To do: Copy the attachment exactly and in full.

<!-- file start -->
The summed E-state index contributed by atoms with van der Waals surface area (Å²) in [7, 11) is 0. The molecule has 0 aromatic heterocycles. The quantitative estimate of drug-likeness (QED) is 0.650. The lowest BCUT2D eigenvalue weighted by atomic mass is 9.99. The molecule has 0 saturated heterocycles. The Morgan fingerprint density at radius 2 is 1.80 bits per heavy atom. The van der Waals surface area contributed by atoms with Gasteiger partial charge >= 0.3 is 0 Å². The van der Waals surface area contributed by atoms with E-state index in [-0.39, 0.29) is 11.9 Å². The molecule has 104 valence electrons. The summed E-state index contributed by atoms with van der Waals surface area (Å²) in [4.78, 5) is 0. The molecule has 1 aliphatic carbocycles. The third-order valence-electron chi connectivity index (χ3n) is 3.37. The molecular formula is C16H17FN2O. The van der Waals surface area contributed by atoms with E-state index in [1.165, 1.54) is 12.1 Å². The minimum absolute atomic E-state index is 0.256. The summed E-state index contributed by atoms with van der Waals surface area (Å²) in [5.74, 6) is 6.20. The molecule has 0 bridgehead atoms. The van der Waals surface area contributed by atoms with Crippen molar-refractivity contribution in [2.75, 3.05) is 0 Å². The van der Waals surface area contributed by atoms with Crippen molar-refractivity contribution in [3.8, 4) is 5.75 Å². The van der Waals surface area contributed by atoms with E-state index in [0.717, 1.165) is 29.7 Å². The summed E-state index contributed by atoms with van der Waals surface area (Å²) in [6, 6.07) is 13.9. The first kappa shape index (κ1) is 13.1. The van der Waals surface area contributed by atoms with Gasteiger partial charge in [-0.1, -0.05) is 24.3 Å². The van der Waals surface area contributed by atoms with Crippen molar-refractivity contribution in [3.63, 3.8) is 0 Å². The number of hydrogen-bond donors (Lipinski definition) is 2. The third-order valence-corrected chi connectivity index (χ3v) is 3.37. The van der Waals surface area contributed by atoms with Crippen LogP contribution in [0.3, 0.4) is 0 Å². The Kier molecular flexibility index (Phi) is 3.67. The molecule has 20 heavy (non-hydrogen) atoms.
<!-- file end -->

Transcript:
The summed E-state index contributed by atoms with van der Waals surface area (Å²) in [7, 11) is 0. The molecule has 0 aromatic heterocycles. The quantitative estimate of drug-likeness (QED) is 0.650. The lowest BCUT2D eigenvalue weighted by atomic mass is 9.99. The molecule has 0 saturated heterocycles. The Morgan fingerprint density at radius 2 is 1.80 bits per heavy atom. The van der Waals surface area contributed by atoms with Gasteiger partial charge >= 0.3 is 0 Å². The van der Waals surface area contributed by atoms with E-state index in [-0.39, 0.29) is 11.9 Å². The molecule has 104 valence electrons. The summed E-state index contributed by atoms with van der Waals surface area (Å²) in [4.78, 5) is 0. The molecule has 1 aliphatic carbocycles. The third-order valence-electron chi connectivity index (χ3n) is 3.37. The molecular formula is C16H17FN2O. The van der Waals surface area contributed by atoms with E-state index in [1.165, 1.54) is 12.1 Å². The minimum absolute atomic E-state index is 0.256. The summed E-state index contributed by atoms with van der Waals surface area (Å²) in [5.74, 6) is 6.20. The molecule has 0 bridgehead atoms. The van der Waals surface area contributed by atoms with Crippen molar-refractivity contribution in [2.75, 3.05) is 0 Å². The van der Waals surface area contributed by atoms with Crippen molar-refractivity contribution in [3.8, 4) is 5.75 Å². The van der Waals surface area contributed by atoms with E-state index in [0.717, 1.165) is 29.7 Å². The summed E-state index contributed by atoms with van der Waals surface area (Å²) in [6, 6.07) is 13.9. The first kappa shape index (κ1) is 13.1. The van der Waals surface area contributed by atoms with Gasteiger partial charge in [-0.1, -0.05) is 24.3 Å². The van der Waals surface area contributed by atoms with Crippen molar-refractivity contribution in [3.63, 3.8) is 0 Å². The number of hydrogen-bond donors (Lipinski definition) is 2. The third-order valence-corrected chi connectivity index (χ3v) is 3.37. The van der Waals surface area contributed by atoms with Crippen LogP contribution in [0.3, 0.4) is 0 Å². The Kier molecular flexibility index (Phi) is 3.67. The molecule has 20 heavy (non-hydrogen) atoms.